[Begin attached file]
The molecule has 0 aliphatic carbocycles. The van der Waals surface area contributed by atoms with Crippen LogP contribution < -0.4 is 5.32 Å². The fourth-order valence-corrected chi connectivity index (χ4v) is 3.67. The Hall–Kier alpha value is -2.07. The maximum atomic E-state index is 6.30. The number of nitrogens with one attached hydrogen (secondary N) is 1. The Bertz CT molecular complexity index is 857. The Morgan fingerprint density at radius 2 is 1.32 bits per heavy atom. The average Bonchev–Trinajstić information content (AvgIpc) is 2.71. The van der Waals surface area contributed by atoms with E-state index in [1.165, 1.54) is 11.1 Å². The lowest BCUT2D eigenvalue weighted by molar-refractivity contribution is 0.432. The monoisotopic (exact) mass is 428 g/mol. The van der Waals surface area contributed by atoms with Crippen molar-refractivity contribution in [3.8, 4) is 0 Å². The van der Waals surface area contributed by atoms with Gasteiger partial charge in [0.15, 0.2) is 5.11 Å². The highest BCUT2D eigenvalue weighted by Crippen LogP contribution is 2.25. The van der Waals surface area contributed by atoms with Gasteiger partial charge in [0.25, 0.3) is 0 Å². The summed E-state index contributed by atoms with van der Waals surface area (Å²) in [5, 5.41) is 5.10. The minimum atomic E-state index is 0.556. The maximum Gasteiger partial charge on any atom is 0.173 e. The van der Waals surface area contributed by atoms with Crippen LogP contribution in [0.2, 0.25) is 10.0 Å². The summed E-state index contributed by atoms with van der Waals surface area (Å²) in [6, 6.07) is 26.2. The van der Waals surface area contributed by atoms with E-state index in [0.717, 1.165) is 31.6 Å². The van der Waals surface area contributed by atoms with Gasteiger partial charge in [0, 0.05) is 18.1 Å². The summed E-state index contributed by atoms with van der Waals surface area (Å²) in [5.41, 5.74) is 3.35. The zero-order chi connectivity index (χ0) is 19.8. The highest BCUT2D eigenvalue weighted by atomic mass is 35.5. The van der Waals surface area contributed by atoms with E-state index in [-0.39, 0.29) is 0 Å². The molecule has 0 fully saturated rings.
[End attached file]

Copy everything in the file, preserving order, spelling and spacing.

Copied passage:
The molecule has 0 aliphatic carbocycles. The van der Waals surface area contributed by atoms with Crippen LogP contribution < -0.4 is 5.32 Å². The fourth-order valence-corrected chi connectivity index (χ4v) is 3.67. The Hall–Kier alpha value is -2.07. The maximum atomic E-state index is 6.30. The number of nitrogens with one attached hydrogen (secondary N) is 1. The Bertz CT molecular complexity index is 857. The Morgan fingerprint density at radius 2 is 1.32 bits per heavy atom. The average Bonchev–Trinajstić information content (AvgIpc) is 2.71. The van der Waals surface area contributed by atoms with E-state index in [1.165, 1.54) is 11.1 Å². The lowest BCUT2D eigenvalue weighted by molar-refractivity contribution is 0.432. The monoisotopic (exact) mass is 428 g/mol. The van der Waals surface area contributed by atoms with Crippen molar-refractivity contribution in [3.8, 4) is 0 Å². The van der Waals surface area contributed by atoms with Gasteiger partial charge in [0.15, 0.2) is 5.11 Å². The highest BCUT2D eigenvalue weighted by Crippen LogP contribution is 2.25. The van der Waals surface area contributed by atoms with Gasteiger partial charge in [0.25, 0.3) is 0 Å². The summed E-state index contributed by atoms with van der Waals surface area (Å²) in [5, 5.41) is 5.10. The minimum atomic E-state index is 0.556. The maximum Gasteiger partial charge on any atom is 0.173 e. The van der Waals surface area contributed by atoms with Crippen LogP contribution in [0.2, 0.25) is 10.0 Å². The summed E-state index contributed by atoms with van der Waals surface area (Å²) in [6, 6.07) is 26.2. The van der Waals surface area contributed by atoms with E-state index in [0.717, 1.165) is 31.6 Å². The van der Waals surface area contributed by atoms with Gasteiger partial charge in [0, 0.05) is 18.1 Å². The summed E-state index contributed by atoms with van der Waals surface area (Å²) in [5.41, 5.74) is 3.35. The zero-order chi connectivity index (χ0) is 19.8. The highest BCUT2D eigenvalue weighted by atomic mass is 35.5. The van der Waals surface area contributed by atoms with E-state index in [-0.39, 0.29) is 0 Å². The molecule has 0 fully saturated rings.